In the countries surveyed, many religious beliefs and practices are shared by different religious communities. This includes a propensity to show respect for – or even to pray to – deities or religious figures commonly associated with another faith.
For instance, nearly one-in-five Singaporean Buddhists (18%) say they pray or offer their respects to Allah, while almost half of Malaysian Hindus (47%) say they pray or offer respects to Jesus Christ.
In general, Hindus are the most likely to pray or offer their respects to deities or founder figures not traditionally associated with their community, while Muslims are generally the least likely to do this. For example, in Singapore, 66% of Hindus and just 9% of Muslims say they pray or offer respects to Jesus Christ. In fact, Singapore’s religiously unaffiliated adults (16%) are more likely than the country’s Muslims to say they pray or offer respects to Jesus Christ.
Sri Lanka, an island nation south of India, also stands out as a place where people pray or offer respects to founder figures and deities – both the ones traditionally associated with their religion and those from other traditions. For instance, 48% of Sri Lankan Christians say they pray or offer their respects to Ganesh, the Hindu god of beginnings who is considered a remover of obstacles. But in the other countries surveyed, only about 5% of Christians do so. And 71% of the island’s Muslims say they pray or offer respects to Buddha, while very few Muslims in the other countries surveyed do this.
In addition to Buddha, Allah, Jesus Christ and Ganesh, the survey also asked about Mother Mary, Shiva, Guanyin and “protector spirits” in general. For more about people’s relationships with deities, spirits and religious founder figures, read Chapter 4.
Religious funeral practices
Rituals surrounding death are important to all the major religious groups in the countries surveyed.
For instance, most people in the Buddhist-majority countries of Cambodia (84%), Sri Lanka (80%) and Thailand (80%), as well as in Muslim-majority Indonesia (72%) and Malaysia (61%), say it would be very important to invite a religious leader to recite sacred texts or preach if they were planning the funeral of a family member or loved one.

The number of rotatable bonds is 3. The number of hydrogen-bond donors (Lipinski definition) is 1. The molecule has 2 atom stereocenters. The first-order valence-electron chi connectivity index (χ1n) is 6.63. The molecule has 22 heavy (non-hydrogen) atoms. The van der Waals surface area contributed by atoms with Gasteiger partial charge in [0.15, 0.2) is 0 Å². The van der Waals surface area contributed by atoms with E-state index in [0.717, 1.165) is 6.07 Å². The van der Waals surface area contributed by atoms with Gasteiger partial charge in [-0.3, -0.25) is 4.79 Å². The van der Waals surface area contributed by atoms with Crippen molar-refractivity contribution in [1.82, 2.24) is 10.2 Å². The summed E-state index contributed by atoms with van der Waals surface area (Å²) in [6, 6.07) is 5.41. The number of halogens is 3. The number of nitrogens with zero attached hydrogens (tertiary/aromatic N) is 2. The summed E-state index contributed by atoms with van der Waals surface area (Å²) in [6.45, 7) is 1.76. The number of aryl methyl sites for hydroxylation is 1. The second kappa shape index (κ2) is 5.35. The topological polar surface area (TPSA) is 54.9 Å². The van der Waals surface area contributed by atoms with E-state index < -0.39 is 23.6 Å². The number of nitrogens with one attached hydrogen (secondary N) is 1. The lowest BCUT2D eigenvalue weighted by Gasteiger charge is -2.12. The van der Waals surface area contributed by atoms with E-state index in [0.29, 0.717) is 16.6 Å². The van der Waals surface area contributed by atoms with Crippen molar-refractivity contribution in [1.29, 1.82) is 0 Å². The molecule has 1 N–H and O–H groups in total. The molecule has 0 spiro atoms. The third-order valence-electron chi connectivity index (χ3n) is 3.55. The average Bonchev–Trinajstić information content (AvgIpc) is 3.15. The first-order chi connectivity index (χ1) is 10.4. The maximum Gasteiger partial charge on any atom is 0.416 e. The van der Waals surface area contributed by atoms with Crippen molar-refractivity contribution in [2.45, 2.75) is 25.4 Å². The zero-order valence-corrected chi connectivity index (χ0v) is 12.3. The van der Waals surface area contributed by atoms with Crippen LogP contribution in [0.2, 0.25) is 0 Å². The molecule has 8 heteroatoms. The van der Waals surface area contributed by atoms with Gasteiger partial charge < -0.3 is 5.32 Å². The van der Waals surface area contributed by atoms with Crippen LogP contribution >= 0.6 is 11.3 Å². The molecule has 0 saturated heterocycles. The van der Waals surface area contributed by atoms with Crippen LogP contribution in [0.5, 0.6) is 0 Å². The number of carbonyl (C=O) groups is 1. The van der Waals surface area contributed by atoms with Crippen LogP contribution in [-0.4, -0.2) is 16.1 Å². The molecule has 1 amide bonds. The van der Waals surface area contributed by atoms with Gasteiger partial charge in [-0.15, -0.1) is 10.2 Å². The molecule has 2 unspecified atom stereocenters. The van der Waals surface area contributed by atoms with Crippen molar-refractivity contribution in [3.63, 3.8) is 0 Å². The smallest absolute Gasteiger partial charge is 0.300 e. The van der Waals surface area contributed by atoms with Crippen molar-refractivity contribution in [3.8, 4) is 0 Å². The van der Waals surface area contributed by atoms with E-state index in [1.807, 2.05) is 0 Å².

Most people in the Buddhist-majority countries surveyed also say it would be very important to perform rituals for the relative in a temple or other house of worship, and to set up a shrine or altar for the deceased.6 Altars are especially valued by Buddhists in these countries: For example, 63% of Thai Buddhists say that setting up an altar would be very important, compared with just 6% of Thai Muslims who say the same about a shrine. Many people across religious groups also say it is very important to offer donations in the name of deceased relatives, including 71% of Christians in Indonesia, 61% of Muslims in Malaysia and 70% of Buddhists in Cambodia.
People in Singapore generally are less inclined than those in neighboring countries to say each of the four funerary rituals is very important, although more than half of Singaporeans say each ritual would be at least somewhat important if they were planning the funeral of a loved one.
Across the countries surveyed, rituals surrounding deceased loved ones do not end after the funeral. Most people in five of the six surveyed countries (with the exception of Malaysia) say someone in their household performs rituals on the anniversary of the death of a loved one, including 93% in Sri Lanka and 90% in Thailand. This type of ritual crosses religious lines, with Sri Lanka as a prime example: Roughly eight-in-ten or more Buddhists, Muslims, Christians and Hindus in the country say someone in their household performs rituals on death anniversaries.
It also is fairly common across these countries to have a family gravesite where the remains of family members reside. Roughly half of respondents in five of the six surveyed countries (this time, with Sri Lanka as the exception) say this is the case. Among those who have a family gravesite, most people say they look after it by sweeping or cleaning it. It is generally less common for people to pay money to maintain a family gravesite.
By some measures, older adults are more religious than younger adults
Since this is the first time Pew Research Center has conducted an extensive, national survey on religion in most of these countries, opportunities for looking at how religious beliefs and practices are changing over time are limited.7 But differences between older and younger adults may provide clues into how each country is changing religiously.8
In five of the six countries surveyed, nearly universal shares of both younger and older adults identify with a religion. Only in Singapore are younger adults (ages 18 to 34) slightly more likely than older adults to be religiously unaffiliated (26% vs. 20%).